This shifts an age-old narrative that normal aging means a revolving door of fragmented, reactionary care that inhibits a purpose-filled life to something that’s desirable to all, especially nurses and other professionals giving them the opportunity to practice and make a significant difference the way they’ve always wanted.

Q: What is your growth mindset for Lifespark? What has your strategy been and why?

JT: My strategy has always been about the people. In healthcare especially, we can’t grow our business at high speeds if our people don’t believe in our mission. We can’t hire world-class talent if people don’t feel inspired by the work we are doing to provide a complete senior health experience.

You often hear in business that “culture eats strategy for breakfast,” but as I mature in my leadership, I no longer believe this is accurate. Culture doesn’t eat anything. It is our strategy. To me, it is all about aligning people to your mission and values — not one mind but a collective of people all working to achieve the same vision. If you can’t build a culture with that level of alignment and ability to execute on your vision, you’re done. Culture is our promise to those we serve, hire, partner with and exist for in our communities.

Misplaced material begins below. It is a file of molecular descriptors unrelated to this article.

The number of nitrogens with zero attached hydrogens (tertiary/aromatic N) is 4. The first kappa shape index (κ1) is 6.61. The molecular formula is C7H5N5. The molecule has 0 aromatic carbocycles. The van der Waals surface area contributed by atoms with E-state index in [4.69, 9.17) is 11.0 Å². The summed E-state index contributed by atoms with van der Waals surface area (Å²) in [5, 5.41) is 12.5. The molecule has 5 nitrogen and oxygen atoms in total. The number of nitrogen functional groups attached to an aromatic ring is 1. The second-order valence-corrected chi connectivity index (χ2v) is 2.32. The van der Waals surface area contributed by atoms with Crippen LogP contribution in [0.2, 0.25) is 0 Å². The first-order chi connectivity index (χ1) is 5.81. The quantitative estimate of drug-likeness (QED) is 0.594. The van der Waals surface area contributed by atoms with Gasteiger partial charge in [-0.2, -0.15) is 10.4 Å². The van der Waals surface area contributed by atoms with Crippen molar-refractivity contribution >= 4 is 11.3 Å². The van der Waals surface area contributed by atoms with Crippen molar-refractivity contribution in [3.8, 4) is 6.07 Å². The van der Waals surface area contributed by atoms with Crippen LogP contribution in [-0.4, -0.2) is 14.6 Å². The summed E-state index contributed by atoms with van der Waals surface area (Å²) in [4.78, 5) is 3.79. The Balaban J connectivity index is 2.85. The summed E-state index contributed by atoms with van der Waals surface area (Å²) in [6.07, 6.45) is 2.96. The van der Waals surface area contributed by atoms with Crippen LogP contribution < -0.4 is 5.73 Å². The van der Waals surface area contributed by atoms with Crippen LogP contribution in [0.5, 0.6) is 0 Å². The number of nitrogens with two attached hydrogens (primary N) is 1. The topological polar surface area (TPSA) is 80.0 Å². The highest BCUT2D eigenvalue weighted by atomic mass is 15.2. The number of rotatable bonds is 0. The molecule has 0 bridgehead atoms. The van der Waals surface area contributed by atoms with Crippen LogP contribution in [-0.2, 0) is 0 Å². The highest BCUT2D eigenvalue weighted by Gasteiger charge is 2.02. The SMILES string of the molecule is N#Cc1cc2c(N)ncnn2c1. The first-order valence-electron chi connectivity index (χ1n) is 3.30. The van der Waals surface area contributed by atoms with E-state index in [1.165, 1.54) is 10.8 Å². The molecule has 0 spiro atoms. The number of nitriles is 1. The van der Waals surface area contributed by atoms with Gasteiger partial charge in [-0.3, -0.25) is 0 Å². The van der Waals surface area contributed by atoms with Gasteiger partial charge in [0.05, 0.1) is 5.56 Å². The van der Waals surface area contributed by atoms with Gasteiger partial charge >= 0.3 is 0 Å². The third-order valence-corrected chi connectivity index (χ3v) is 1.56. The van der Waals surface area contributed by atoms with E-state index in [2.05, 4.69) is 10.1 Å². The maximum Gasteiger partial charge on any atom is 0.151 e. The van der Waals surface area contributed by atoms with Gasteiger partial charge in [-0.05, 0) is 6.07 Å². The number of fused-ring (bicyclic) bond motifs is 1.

Q: How have your work and your goals changed since partnering with private equity investors?

JT: Private equity (PE) can be key to gaining the capital and expertise to support the innovation you need to rapidly grow your business. For me, PE investors’ interest is validation that I have built something worth investing in. I’ve been purposeful in aligning with investors who keep the integrity and vision of our company intact. They have become investors but also mentors and advisers and are helping to shape our future with humanity.